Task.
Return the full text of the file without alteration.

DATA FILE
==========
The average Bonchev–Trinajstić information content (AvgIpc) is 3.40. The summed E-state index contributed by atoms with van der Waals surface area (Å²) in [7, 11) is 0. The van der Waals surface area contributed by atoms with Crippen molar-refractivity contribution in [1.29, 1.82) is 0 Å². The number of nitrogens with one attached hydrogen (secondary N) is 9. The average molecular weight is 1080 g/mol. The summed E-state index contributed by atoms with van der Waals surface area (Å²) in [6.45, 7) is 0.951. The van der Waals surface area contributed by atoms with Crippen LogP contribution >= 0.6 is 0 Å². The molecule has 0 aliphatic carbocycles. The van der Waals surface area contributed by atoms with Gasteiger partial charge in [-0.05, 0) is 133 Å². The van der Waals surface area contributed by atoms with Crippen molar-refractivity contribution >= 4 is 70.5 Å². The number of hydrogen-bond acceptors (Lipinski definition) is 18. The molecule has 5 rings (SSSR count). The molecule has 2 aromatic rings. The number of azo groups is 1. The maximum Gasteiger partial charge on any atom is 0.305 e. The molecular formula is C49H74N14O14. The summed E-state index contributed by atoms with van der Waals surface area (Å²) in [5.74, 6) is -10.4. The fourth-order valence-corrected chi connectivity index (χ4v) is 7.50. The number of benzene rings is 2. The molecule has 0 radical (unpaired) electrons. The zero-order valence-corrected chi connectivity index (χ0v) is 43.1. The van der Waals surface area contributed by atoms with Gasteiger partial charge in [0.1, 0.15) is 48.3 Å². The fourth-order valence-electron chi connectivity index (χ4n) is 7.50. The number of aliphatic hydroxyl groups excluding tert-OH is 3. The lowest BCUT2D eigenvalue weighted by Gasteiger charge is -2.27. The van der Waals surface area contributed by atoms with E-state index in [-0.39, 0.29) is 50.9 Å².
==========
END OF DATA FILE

The average Bonchev–Trinajstić information content (AvgIpc) is 3.40. The summed E-state index contributed by atoms with van der Waals surface area (Å²) in [7, 11) is 0. The van der Waals surface area contributed by atoms with Crippen molar-refractivity contribution in [1.29, 1.82) is 0 Å². The number of nitrogens with one attached hydrogen (secondary N) is 9. The average molecular weight is 1080 g/mol. The summed E-state index contributed by atoms with van der Waals surface area (Å²) in [6.45, 7) is 0.951. The van der Waals surface area contributed by atoms with Crippen LogP contribution >= 0.6 is 0 Å². The molecule has 0 aliphatic carbocycles. The van der Waals surface area contributed by atoms with Gasteiger partial charge in [-0.05, 0) is 133 Å². The van der Waals surface area contributed by atoms with Crippen molar-refractivity contribution >= 4 is 70.5 Å². The number of hydrogen-bond acceptors (Lipinski definition) is 18. The molecule has 5 rings (SSSR count). The molecule has 2 aromatic rings. The number of azo groups is 1. The maximum Gasteiger partial charge on any atom is 0.305 e. The molecular formula is C49H74N14O14. The summed E-state index contributed by atoms with van der Waals surface area (Å²) in [5.74, 6) is -10.4. The fourth-order valence-corrected chi connectivity index (χ4v) is 7.50. The number of benzene rings is 2. The molecule has 0 radical (unpaired) electrons. The zero-order valence-corrected chi connectivity index (χ0v) is 43.1. The van der Waals surface area contributed by atoms with Gasteiger partial charge in [0.1, 0.15) is 48.3 Å². The fourth-order valence-electron chi connectivity index (χ4n) is 7.50. The number of aliphatic hydroxyl groups excluding tert-OH is 3. The lowest BCUT2D eigenvalue weighted by Gasteiger charge is -2.27. The van der Waals surface area contributed by atoms with E-state index in [-0.39, 0.29) is 50.9 Å².